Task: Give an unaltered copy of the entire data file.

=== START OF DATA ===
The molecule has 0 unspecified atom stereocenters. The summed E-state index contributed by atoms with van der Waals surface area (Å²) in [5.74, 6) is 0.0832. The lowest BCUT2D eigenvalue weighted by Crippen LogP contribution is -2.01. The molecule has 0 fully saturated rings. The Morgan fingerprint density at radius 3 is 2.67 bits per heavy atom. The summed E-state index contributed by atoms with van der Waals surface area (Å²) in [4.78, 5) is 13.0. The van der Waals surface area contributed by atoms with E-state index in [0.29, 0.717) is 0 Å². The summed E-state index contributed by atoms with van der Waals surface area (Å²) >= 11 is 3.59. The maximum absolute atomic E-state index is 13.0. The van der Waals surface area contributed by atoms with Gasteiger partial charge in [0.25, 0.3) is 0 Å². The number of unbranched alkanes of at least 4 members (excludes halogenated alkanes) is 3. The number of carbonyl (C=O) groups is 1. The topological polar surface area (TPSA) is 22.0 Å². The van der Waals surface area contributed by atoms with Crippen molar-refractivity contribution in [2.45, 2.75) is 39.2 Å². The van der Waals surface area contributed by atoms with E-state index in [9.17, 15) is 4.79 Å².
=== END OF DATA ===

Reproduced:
The molecule has 0 unspecified atom stereocenters. The summed E-state index contributed by atoms with van der Waals surface area (Å²) in [5.74, 6) is 0.0832. The lowest BCUT2D eigenvalue weighted by Crippen LogP contribution is -2.01. The molecule has 0 fully saturated rings. The Morgan fingerprint density at radius 3 is 2.67 bits per heavy atom. The summed E-state index contributed by atoms with van der Waals surface area (Å²) in [4.78, 5) is 13.0. The van der Waals surface area contributed by atoms with E-state index in [0.29, 0.717) is 0 Å². The summed E-state index contributed by atoms with van der Waals surface area (Å²) >= 11 is 3.59. The maximum absolute atomic E-state index is 13.0. The van der Waals surface area contributed by atoms with Gasteiger partial charge in [0.25, 0.3) is 0 Å². The number of unbranched alkanes of at least 4 members (excludes halogenated alkanes) is 3. The number of carbonyl (C=O) groups is 1. The topological polar surface area (TPSA) is 22.0 Å². The van der Waals surface area contributed by atoms with Crippen molar-refractivity contribution in [2.45, 2.75) is 39.2 Å². The van der Waals surface area contributed by atoms with E-state index in [9.17, 15) is 4.79 Å².